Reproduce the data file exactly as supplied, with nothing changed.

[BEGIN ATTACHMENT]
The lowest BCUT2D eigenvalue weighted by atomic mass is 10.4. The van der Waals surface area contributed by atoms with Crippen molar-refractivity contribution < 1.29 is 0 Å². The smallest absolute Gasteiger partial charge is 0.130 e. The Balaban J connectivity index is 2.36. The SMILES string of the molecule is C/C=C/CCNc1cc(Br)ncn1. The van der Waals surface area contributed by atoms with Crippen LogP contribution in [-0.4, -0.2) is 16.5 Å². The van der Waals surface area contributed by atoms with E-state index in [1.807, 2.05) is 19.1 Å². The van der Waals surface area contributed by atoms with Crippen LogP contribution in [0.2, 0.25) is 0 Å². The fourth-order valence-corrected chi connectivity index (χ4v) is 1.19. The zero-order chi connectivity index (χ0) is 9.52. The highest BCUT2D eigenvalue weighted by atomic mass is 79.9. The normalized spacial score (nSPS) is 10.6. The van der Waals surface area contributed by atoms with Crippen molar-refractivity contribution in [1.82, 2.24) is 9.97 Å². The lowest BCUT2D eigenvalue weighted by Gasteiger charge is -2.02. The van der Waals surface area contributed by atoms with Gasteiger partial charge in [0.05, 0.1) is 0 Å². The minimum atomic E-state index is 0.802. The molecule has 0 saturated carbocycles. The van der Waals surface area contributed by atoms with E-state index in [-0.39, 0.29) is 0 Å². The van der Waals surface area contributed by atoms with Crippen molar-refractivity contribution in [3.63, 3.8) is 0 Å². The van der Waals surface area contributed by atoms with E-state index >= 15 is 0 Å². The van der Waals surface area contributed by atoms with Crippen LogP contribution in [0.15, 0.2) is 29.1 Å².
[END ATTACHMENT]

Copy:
The lowest BCUT2D eigenvalue weighted by atomic mass is 10.4. The van der Waals surface area contributed by atoms with Crippen molar-refractivity contribution < 1.29 is 0 Å². The smallest absolute Gasteiger partial charge is 0.130 e. The Balaban J connectivity index is 2.36. The SMILES string of the molecule is C/C=C/CCNc1cc(Br)ncn1. The van der Waals surface area contributed by atoms with Crippen LogP contribution in [-0.4, -0.2) is 16.5 Å². The van der Waals surface area contributed by atoms with E-state index in [1.807, 2.05) is 19.1 Å². The van der Waals surface area contributed by atoms with Crippen LogP contribution in [0.2, 0.25) is 0 Å². The fourth-order valence-corrected chi connectivity index (χ4v) is 1.19. The zero-order chi connectivity index (χ0) is 9.52. The highest BCUT2D eigenvalue weighted by atomic mass is 79.9. The normalized spacial score (nSPS) is 10.6. The van der Waals surface area contributed by atoms with Crippen molar-refractivity contribution in [1.82, 2.24) is 9.97 Å². The lowest BCUT2D eigenvalue weighted by Gasteiger charge is -2.02. The van der Waals surface area contributed by atoms with Gasteiger partial charge in [0.05, 0.1) is 0 Å². The minimum atomic E-state index is 0.802. The molecule has 0 saturated carbocycles. The van der Waals surface area contributed by atoms with E-state index in [-0.39, 0.29) is 0 Å². The van der Waals surface area contributed by atoms with Crippen molar-refractivity contribution in [3.63, 3.8) is 0 Å². The van der Waals surface area contributed by atoms with E-state index >= 15 is 0 Å². The van der Waals surface area contributed by atoms with Crippen LogP contribution in [0.15, 0.2) is 29.1 Å².